Thrombus on the inflow cannula of the HeartWare HVAD: an update.
BACKGROUND: The HeartWare HVAD (Medtronic, Minneapolis, MN) is a continuous-flow left ventricular assist device (LVAD) approved by the FDA in 2012 as a bridge to transplant in patients with end-stage left ventricular heart failure. The current inflow cannula has a smooth outer surface near the inflow edge and a sintered collar of titanium microspheres near the pump. A previous case series of HVAD patients bridged to transplant revealed thrombus on the outer surface of the inflow cannula in 8 of 8 patients, predominantly at the smooth-sintered interface, that was associated with a clinical stroke rate of 12.5%. DESIGN: Cases of HVAD devices removed at the time of heart transplant were identified in the surgical pathology database. The gross and microscopic findings were reviewed along with clinical data. RESULTS: A total of 22 patients with 24 HVAD implants diagnosed with dilated cardiomyopathy (13 patients), ischemic heart disease (4 patients), lymphocytic myocarditis (2 patients), hypertrophic cardiomyopathy (2 patients), and congenital valvular disease (1 patient) were included. Two patients received two HVADs to provide biventricular support. All patients received post-implantation anti-coagulation with an INR goal of 2 to 3. Gross pathologic examination revealed thrombi on the outer aspect of the HVAD inflow cannula in 23 of 24 devices (96%). The inflow cannula of the one device that did not develop thrombus was positioned such that the smooth-sintered interface was buried in the ventricular myocardium and not in contact with blood in the ventricular chamber. Complications during the period of device support included 9 thromboembolic events (41%) including 6 ischemic strokes (27%), 2 intracoronary thromboembolic events and 1 splenic infarct. Patients suffered strokes 4 to 174 days (mean 82) after HVAD placement and had thrombus on the inflow cannula ranging in size from 0.1-2.5 cm (axial), 0.4-4.5 cm (circumferential) and 0.1-0.5 cm (thickness). Histologic evaluation revealed bland, partially organized thrombi without evidence of infection. Other complications included driveline infections (9%), non-driveline related bacteremia (9%) and hemorrhage (5%). CONCLUSIONS: We report here an extension of our original study to a total of 22 patients with 24 HVAD implants who were all successfully bridged to transplant. We validate the very high prevalence of thrombus around the HVAD inflow cannula, associated with a clinical thromboembolic event in over a third of the patients, the majority of which were strokes. The nidus for thrombus formation appears to be the smooth-sintered interface of the HVAD inflow cannula.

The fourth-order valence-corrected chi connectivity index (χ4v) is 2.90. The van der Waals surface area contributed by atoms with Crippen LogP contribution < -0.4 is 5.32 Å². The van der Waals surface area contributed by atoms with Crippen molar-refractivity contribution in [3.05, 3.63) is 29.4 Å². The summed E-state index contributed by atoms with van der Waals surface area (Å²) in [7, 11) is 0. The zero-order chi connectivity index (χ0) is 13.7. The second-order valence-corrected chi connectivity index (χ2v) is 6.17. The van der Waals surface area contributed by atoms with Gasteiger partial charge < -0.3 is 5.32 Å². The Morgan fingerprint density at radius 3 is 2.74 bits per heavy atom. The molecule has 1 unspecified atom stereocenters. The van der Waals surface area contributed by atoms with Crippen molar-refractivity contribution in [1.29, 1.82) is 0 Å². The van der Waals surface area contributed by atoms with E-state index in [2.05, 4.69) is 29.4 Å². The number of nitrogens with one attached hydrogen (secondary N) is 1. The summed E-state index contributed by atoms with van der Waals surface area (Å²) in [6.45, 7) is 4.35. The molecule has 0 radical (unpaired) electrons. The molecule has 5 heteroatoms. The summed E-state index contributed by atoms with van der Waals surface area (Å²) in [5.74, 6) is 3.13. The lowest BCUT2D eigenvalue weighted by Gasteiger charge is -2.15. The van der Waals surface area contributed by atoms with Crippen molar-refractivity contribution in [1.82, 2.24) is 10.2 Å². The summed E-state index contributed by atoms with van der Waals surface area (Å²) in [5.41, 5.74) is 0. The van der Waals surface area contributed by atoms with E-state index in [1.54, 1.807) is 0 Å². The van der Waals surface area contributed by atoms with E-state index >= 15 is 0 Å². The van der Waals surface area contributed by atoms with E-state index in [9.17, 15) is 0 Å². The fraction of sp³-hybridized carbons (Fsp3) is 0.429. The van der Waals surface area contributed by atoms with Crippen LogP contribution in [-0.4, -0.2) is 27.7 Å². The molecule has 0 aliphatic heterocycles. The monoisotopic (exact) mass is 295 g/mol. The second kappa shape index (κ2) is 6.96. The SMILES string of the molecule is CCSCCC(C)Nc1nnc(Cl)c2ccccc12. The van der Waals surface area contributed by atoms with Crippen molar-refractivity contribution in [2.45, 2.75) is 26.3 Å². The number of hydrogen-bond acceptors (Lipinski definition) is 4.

Glass, CH; Christakis, A; Fishbein, GA; Watkins, JC; Strickland, KC; Mitchell, RN; Padera, RF
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